Party With The Fed: Explore Ways to Trade Interest Rates

Party With The Fed: Explore Ways to Trade Interest Rates

Let’s do free association with the word bond. What ideas come to mind? For starters, slow, low returns, and complicated. And the bond market (aka “fixed income”) is where the Fed and central banks meet giant financial institutions, like investment banks and insurance companies, to argue weighty matters like interest rates, inflation, and money supply. Ugh. Too scary for us little folk, right? Wrong. There’s no reason to be intimidated by the Fed. If you’re savvy, you can play the bond market in several ways that are trader-friendly—like futures, ETFs, as well as certain stocks. And, if you are an options trader, you can employ some of your favorite options strategies.

When it comes to trading interest rates, you have lots of choices beyond simply buying bonds outright. So, rather than be scared of the Fed, you can likely find a place in the bond market that suits your trading and investment objectives.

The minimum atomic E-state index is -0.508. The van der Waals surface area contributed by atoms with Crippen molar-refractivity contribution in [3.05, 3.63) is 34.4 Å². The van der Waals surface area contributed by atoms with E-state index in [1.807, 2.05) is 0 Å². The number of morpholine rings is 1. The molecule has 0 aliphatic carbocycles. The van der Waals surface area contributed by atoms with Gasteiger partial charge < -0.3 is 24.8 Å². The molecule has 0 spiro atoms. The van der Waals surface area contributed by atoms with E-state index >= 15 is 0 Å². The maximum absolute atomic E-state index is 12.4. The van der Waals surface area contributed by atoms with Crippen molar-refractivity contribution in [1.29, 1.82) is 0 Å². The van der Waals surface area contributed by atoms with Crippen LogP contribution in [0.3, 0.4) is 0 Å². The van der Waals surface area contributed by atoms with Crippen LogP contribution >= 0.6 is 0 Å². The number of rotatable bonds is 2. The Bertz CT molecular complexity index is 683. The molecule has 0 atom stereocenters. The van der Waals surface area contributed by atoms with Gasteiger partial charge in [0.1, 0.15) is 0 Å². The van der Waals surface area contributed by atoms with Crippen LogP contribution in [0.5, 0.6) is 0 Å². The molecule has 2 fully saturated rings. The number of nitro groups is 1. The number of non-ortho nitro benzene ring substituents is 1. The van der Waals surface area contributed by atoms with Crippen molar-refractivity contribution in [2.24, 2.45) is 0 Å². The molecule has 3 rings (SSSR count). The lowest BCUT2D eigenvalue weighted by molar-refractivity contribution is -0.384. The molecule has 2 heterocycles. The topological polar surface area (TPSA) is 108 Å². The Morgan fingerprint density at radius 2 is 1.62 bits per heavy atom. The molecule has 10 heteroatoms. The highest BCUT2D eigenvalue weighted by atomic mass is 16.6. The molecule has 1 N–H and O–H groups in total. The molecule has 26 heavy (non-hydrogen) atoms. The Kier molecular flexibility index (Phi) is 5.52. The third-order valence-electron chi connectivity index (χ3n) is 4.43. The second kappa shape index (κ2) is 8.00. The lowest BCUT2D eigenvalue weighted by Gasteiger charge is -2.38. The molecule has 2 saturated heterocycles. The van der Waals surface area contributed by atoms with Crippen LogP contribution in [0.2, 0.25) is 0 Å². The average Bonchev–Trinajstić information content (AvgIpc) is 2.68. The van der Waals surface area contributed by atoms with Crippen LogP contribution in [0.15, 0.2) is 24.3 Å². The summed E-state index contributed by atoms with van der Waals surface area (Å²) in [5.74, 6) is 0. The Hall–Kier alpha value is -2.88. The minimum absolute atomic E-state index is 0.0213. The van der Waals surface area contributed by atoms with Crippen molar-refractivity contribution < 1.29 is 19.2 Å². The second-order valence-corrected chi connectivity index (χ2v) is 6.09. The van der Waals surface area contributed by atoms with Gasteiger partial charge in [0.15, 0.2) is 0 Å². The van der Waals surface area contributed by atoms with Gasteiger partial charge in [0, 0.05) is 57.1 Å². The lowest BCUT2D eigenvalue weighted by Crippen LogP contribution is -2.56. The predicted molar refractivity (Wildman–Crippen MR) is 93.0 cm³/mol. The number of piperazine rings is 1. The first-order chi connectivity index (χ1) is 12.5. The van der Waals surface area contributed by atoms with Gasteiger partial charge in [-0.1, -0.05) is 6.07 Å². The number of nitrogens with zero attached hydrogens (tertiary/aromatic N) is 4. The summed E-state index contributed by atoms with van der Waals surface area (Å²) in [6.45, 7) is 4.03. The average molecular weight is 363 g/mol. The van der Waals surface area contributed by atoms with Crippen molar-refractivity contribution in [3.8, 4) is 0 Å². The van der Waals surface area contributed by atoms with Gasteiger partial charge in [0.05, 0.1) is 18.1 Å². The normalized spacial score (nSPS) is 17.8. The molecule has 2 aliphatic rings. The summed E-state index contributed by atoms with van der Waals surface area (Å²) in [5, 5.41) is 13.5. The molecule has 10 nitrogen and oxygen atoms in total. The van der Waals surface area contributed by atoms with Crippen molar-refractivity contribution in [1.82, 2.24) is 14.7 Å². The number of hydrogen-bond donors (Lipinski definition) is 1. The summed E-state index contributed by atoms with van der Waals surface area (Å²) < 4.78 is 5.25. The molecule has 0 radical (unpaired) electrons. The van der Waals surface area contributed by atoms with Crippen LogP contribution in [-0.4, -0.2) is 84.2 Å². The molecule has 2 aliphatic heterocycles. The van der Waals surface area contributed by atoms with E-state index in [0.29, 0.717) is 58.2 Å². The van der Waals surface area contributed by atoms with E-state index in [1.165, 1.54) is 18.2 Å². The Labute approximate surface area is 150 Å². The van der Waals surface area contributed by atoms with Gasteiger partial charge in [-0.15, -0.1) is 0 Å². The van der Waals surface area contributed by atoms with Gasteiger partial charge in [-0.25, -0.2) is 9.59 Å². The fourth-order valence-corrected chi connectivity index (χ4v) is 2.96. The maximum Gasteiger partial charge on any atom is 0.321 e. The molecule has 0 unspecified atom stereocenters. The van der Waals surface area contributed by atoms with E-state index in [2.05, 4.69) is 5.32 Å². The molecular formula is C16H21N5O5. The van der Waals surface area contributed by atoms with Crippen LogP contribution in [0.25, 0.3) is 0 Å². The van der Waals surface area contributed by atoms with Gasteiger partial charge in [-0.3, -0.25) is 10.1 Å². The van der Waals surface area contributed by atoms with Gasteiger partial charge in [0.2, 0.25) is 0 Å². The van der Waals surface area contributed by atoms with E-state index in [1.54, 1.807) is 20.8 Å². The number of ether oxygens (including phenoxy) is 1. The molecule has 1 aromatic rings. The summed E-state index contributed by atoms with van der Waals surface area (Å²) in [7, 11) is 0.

First things first. You need to understand how bond prices change relative to changes in interest rates. When interest rates go up, bond prices go down. When interest rates go down, bond prices go up. Bond prices and interest rates are inversely related. Commit this to memory.

A bond is like a loan. When you buy a U.S. Treasury bond, you’re loaning the U.S. Treasury money for a period of time specified by the bond’s maturity date. Like any loan, you expect your principal or loan amount to be paid back, and to receive interest that represents the return on your investment from that loan.